In September 1984 talks resumed. After three rounds of discussions it was again agreed that Cyprus would become a bizonal, bicommunal, non-aligned federation. The Turkish Cypriots would retain 29 per cent for their federal state and all foreign troops would leave the island. In January 1985, the two leaders met for their first face-to-face talks since the 1979 agreement. However, while the general belief was that the meeting was being held to agree to a final settlement, Kyprianou insisted that it was a chance for further negotiations. The talks collapsed. In the aftermath, the Greek Cypriot leaders came in for heavy criticism, both at home and abroad. After that Denktash announced that he would not make so many concessions again. Undeterred, in March 1986, de Cuéllar presented the two sides with a Draft Framework Agreement. Again, the plan envisaged the creation of an independent, non-aligned, bi-communal, bi-zonal state in Cyprus. However, the Greek Cypriots were unhappy with the proposals. They argued that the questions of removing Turkish forces from Cyprus was not addressed, nor was the repatriation of the increasing number of Turkish settlers on the island. Moreover, there were no guarantees that the full three freedoms would be respected. Finally, they saw the proposed state structure as being confederal in nature. Further efforts to produce an agreement failed as the two sides remained steadfastly attached to their positions.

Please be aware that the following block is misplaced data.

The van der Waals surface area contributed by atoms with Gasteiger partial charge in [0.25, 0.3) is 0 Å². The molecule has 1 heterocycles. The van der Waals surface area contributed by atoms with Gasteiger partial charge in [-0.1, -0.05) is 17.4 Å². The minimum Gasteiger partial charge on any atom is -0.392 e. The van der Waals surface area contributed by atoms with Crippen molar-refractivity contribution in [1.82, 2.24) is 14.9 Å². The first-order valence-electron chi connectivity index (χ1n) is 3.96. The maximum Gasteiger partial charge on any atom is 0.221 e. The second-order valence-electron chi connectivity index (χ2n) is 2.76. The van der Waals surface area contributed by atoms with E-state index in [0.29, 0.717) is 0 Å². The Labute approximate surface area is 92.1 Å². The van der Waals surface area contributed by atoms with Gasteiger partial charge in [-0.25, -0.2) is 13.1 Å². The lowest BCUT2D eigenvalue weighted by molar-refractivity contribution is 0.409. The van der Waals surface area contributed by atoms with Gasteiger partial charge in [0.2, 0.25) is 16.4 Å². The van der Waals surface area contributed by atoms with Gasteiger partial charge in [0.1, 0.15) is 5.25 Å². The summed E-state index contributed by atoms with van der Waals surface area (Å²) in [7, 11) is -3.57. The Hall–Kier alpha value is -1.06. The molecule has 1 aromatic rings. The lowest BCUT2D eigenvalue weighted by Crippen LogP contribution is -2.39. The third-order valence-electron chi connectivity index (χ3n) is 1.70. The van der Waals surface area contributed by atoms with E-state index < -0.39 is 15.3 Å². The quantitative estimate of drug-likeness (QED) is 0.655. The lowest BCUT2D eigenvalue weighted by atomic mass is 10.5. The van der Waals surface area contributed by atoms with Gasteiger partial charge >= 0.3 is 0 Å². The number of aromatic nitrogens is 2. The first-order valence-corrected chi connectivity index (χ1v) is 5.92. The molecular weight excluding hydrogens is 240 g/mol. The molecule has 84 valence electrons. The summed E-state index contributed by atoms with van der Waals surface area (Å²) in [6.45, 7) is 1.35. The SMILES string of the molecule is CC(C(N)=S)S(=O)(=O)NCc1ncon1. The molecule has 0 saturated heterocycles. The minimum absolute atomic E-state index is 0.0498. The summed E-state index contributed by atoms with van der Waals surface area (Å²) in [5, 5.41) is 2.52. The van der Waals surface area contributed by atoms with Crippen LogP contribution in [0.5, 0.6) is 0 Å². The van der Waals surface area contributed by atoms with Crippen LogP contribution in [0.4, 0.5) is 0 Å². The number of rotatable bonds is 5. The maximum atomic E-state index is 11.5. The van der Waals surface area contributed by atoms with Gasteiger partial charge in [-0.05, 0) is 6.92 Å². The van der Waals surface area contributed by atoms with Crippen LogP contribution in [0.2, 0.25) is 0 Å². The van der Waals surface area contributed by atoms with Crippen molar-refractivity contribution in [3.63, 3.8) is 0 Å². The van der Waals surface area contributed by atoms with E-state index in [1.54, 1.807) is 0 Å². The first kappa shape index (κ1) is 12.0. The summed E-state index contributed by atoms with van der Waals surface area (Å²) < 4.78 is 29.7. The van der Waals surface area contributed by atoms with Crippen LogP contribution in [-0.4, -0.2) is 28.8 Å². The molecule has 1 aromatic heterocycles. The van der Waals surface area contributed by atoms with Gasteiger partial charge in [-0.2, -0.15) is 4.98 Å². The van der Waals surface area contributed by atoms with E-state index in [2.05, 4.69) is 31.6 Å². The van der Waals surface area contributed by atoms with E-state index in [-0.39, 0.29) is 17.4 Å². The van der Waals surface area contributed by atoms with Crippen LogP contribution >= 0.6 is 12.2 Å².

The Set of Ideas
In August 1988, de Cuellar called upon the two sides to meet with him in Geneva in August. There the two leaders - George Vasiliou and Rauf Denktash - agreed to abandon the Draft Framework Agreement and return to the 1977 and 1979 High Level Agreements. But the talks faltered when the Greek Cypriots announced their intention to apply for EU membership, a move strongly opposed by the Turkish Cypriots and Turkey. Nevertheless, in June 1989, de Cuellar presented the two communities with the 'Set of Ideas'. Denktash quickly rejected them as he not only opposed the provisions, he also argued that the UN Secretary-General had no right to present formal proposals to the two sides. The two sides met again, in New York, in February 1990. However, the talks were again short lived. This time Denktash demanded that the Greek Cypriots recognise the existence of two people in Cyprus and the basic right of the Turkish Cypriots to self-determination.